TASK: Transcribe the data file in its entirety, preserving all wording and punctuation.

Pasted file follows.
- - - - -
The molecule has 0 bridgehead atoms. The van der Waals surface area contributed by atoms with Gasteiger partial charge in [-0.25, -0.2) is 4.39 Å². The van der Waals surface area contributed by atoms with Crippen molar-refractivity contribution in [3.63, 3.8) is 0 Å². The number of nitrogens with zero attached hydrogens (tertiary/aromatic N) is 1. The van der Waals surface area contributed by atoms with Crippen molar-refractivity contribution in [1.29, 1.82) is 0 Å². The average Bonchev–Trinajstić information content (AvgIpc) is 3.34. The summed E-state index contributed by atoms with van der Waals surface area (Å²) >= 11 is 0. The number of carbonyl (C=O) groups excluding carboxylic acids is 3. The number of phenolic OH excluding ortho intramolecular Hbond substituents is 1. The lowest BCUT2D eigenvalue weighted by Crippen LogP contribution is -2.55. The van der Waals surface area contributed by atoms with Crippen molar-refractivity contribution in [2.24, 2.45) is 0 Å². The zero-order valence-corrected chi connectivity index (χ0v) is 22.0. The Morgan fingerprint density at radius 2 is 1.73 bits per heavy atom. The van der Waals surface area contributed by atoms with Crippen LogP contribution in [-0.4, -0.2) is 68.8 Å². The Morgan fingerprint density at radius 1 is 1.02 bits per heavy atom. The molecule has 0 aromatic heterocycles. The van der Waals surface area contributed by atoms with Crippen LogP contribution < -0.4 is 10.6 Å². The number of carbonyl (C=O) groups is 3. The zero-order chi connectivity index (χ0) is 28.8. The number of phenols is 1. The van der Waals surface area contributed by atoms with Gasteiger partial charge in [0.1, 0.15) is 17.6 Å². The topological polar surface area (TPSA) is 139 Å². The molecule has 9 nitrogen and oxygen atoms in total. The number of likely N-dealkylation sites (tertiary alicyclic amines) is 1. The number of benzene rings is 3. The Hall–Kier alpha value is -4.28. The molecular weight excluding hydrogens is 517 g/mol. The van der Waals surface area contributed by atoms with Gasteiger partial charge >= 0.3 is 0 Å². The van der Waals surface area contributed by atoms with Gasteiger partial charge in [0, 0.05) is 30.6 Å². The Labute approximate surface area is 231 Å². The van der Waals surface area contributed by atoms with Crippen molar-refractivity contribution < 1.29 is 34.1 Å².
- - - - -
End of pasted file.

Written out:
The molecule has 0 bridgehead atoms. The van der Waals surface area contributed by atoms with Gasteiger partial charge in [-0.25, -0.2) is 4.39 Å². The van der Waals surface area contributed by atoms with Crippen molar-refractivity contribution in [3.63, 3.8) is 0 Å². The number of nitrogens with zero attached hydrogens (tertiary/aromatic N) is 1. The van der Waals surface area contributed by atoms with Crippen molar-refractivity contribution in [1.29, 1.82) is 0 Å². The average Bonchev–Trinajstić information content (AvgIpc) is 3.34. The summed E-state index contributed by atoms with van der Waals surface area (Å²) >= 11 is 0. The number of carbonyl (C=O) groups excluding carboxylic acids is 3. The number of phenolic OH excluding ortho intramolecular Hbond substituents is 1. The lowest BCUT2D eigenvalue weighted by Crippen LogP contribution is -2.55. The van der Waals surface area contributed by atoms with Crippen molar-refractivity contribution in [2.24, 2.45) is 0 Å². The zero-order valence-corrected chi connectivity index (χ0v) is 22.0. The Morgan fingerprint density at radius 2 is 1.73 bits per heavy atom. The van der Waals surface area contributed by atoms with Crippen LogP contribution in [-0.4, -0.2) is 68.8 Å². The Morgan fingerprint density at radius 1 is 1.02 bits per heavy atom. The molecule has 0 aromatic heterocycles. The van der Waals surface area contributed by atoms with Crippen LogP contribution < -0.4 is 10.6 Å². The number of carbonyl (C=O) groups is 3. The zero-order chi connectivity index (χ0) is 28.8. The number of phenols is 1. The van der Waals surface area contributed by atoms with Gasteiger partial charge in [0.1, 0.15) is 17.6 Å². The topological polar surface area (TPSA) is 139 Å². The molecule has 9 nitrogen and oxygen atoms in total. The number of likely N-dealkylation sites (tertiary alicyclic amines) is 1. The number of benzene rings is 3. The Hall–Kier alpha value is -4.28. The molecular weight excluding hydrogens is 517 g/mol. The van der Waals surface area contributed by atoms with Gasteiger partial charge >= 0.3 is 0 Å². The van der Waals surface area contributed by atoms with Gasteiger partial charge in [0, 0.05) is 30.6 Å². The Labute approximate surface area is 231 Å². The van der Waals surface area contributed by atoms with Crippen molar-refractivity contribution < 1.29 is 34.1 Å².